Evangelical Alliance and Oasis Trust. How we move on together.

????????Yesterday, Evangelical Alliance announced that they were parting ways with Oasis Trust as an EA member. You can read the press releases from both organizations here and here, respectively.

On the face of it, the reason given probably doesn’t give a full story of discussions that took place between the two and the months of prayer that EA have put into making this decision. But what does seem quite clear is that EA couldn’t justify having in their membership an organization whose leader Steve Chalke has been questioning how we read the Bible in regards to homosexuality. This isn’t the first time that EA have had trouble with Steve Chalke, after he claimed in his book, “The Lost Message of Jesus” that one of the traditional views of the atonement, where God punished Jesus in our place, amounted to nothing more that “cosmic child abuse.”

Then, the two were able to sort out their differences. Perhaps, this decision came about just as much due to a culmination of worrying approaches to the Bible, in the opinion of EA; than by anything else.

In the past few months we have seen an increase in the number of separations of Evangelical groups based on beliefs. From back in 2011 when John Piper famously bid “farewell Rob Bell”; to the recent World Vision controversy when a reported 20’000 children faced losing support from donors who threatened and in many cases actually did pull donations, after World Vision opened up employment to gay Christians. Albeit, for a very short time. Barely enough time for someone to get comfortable at their desk.

Even more recently, Dan Haseltine, singer with band Jars of Clay found himself on the end of a backlash last week, after simply questioning the traditional Biblical view of homosexuality. In his case, asking a question on twitter led to many of his bands fans deciding to boycott their music.

The reason this is interesting is because many of those who have decided to part ways with organizations or individuals who are asking honest and personal questions are the very same organizations and people who come form a rich Protestant tradition arising from the Reformation. A line of events started because, Martin Luther and others questioned the churches teachings and beliefs that had been held for many years.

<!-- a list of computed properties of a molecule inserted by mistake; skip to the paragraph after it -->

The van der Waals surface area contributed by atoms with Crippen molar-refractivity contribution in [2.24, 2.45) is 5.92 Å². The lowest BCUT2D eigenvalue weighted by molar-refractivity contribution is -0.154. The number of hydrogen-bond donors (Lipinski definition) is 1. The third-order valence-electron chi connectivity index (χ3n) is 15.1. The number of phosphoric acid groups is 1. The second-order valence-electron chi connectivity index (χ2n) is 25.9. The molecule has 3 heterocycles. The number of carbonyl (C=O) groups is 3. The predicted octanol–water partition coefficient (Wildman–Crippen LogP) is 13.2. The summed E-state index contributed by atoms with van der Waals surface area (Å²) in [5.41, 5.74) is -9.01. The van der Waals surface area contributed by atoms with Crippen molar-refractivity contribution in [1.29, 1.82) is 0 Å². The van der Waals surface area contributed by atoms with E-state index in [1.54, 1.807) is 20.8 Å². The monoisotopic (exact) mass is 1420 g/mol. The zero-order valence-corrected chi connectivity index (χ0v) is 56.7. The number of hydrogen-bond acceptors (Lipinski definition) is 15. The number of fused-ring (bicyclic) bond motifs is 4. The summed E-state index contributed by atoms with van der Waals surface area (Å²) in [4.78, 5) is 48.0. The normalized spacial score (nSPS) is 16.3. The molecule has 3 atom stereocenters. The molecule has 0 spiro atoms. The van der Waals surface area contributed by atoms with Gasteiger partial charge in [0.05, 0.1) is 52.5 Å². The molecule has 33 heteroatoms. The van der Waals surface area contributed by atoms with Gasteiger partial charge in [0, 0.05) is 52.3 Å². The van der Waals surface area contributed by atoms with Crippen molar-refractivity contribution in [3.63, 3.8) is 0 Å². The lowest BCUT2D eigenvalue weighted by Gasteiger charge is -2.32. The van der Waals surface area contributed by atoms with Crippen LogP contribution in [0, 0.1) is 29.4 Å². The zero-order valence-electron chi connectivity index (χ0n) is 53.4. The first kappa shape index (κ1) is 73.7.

In many ways those of us who question our understanding of what the Bible says about homosexuality or Hell or any other hot topic, are simply carrying on this practice. Perhaps there is a new reformation occurring. Or perhaps people, just want to understand God better, love others unconditionally and love God enough to know they can have doubt and believe that there is a better way.

For a church culture that constantly reminds us that we are sinners and imperfect; it seems ironic that we aren’t open to the idea that maybe, just maybe we could be wrong. This doesn’t bring the church into dispute, it doesn’t make God weak or vulnerable. Truth be told, these conversations aren’t questioning God, they are simply questioning our understanding of God.

On the other hand, we have an interesting choice to make as far as our relationships go, corporately or individually with those who we disagree with. For Christians who disagree with EA’s decision to then turn around and decide to break ranks with EA or others is a form of hypocrisy. How can we claim that Jesus calls for us to be inclusive with our gay brothers and sisters and then break relationships with those who just think we’re wrong?

If you believe that gay marriage should be allowed then you also believe that people should be allowed to hold different positions, since support of gay marriage is a divergence from the traditional view. If I was to leave a church or an organization based on their beliefs about gay marriage (unless those views really discriminated e.g. with hatred or clear prejudice) then I would be compromising my own held view of the acceptance of varied positions.

It is this belief in inclusion that I hold and which EA even have in their tagline “better together”, that makes their decision confusing to me. Individual members of EA are allowed to hold their own views on homosexuality and gay marriage as it is deemed a matter of ‘conscience’. Yet, Oasis trust who do not hold a ‘corporate view on the matter’ are asked to leave over it.

It is a decision that is sad and lamentable. Both EA and Oasis have expressed that in their statements and the reason for this centers around the fact that many LGBT Christians are being left out and made to feel like second hand citizens in the church. What we need now more than ever is to have respectful and gracious discussions with each other. We can only do that while we are united. Not apart. Something that is at the heart of EA’s own slogan.

So the job of all Christians wherever we stand on the spectrum is now to make amends. Not for anyone to turn against EA or to coin our own versions of “farewell” dismissals but to find those churches and organizations who are willing to dialogue and not feel the need to close doors to each other.

When we do that, I am hopeful and confident that God’s love will shine through for every single person.

And hopefully that’s a type of love we can all agree on.

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One thought on “Evangelical Alliance and Oasis Trust. How we move on together.

  1. Pingback: When being right about God means we’re wrong. | paulrobinsonwrites

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